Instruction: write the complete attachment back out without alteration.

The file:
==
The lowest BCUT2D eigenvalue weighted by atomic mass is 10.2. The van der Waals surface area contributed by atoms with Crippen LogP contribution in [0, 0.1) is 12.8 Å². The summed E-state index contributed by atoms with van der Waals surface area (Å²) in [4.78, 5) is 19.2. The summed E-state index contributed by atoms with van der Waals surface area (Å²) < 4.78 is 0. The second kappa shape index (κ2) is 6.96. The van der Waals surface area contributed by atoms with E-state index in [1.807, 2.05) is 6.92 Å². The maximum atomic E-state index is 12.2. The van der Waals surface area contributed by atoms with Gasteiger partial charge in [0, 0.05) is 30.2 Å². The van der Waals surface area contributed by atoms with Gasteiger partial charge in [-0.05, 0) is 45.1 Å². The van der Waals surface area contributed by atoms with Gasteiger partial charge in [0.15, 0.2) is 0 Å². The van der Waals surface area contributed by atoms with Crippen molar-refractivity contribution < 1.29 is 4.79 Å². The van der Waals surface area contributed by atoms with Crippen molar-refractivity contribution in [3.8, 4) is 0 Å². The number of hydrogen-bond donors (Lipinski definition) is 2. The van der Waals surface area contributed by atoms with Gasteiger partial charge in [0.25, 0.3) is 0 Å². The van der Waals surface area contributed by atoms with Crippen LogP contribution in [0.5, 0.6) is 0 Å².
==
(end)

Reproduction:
The lowest BCUT2D eigenvalue weighted by atomic mass is 10.2. The van der Waals surface area contributed by atoms with Crippen LogP contribution in [0, 0.1) is 12.8 Å². The summed E-state index contributed by atoms with van der Waals surface area (Å²) in [4.78, 5) is 19.2. The summed E-state index contributed by atoms with van der Waals surface area (Å²) < 4.78 is 0. The second kappa shape index (κ2) is 6.96. The van der Waals surface area contributed by atoms with E-state index in [1.807, 2.05) is 6.92 Å². The maximum atomic E-state index is 12.2. The van der Waals surface area contributed by atoms with Gasteiger partial charge in [0, 0.05) is 30.2 Å². The van der Waals surface area contributed by atoms with Gasteiger partial charge in [-0.05, 0) is 45.1 Å². The van der Waals surface area contributed by atoms with Gasteiger partial charge in [0.15, 0.2) is 0 Å². The van der Waals surface area contributed by atoms with Crippen molar-refractivity contribution < 1.29 is 4.79 Å². The van der Waals surface area contributed by atoms with Crippen molar-refractivity contribution in [3.8, 4) is 0 Å². The number of hydrogen-bond donors (Lipinski definition) is 2. The van der Waals surface area contributed by atoms with Gasteiger partial charge in [0.25, 0.3) is 0 Å². The van der Waals surface area contributed by atoms with Crippen LogP contribution in [0.5, 0.6) is 0 Å².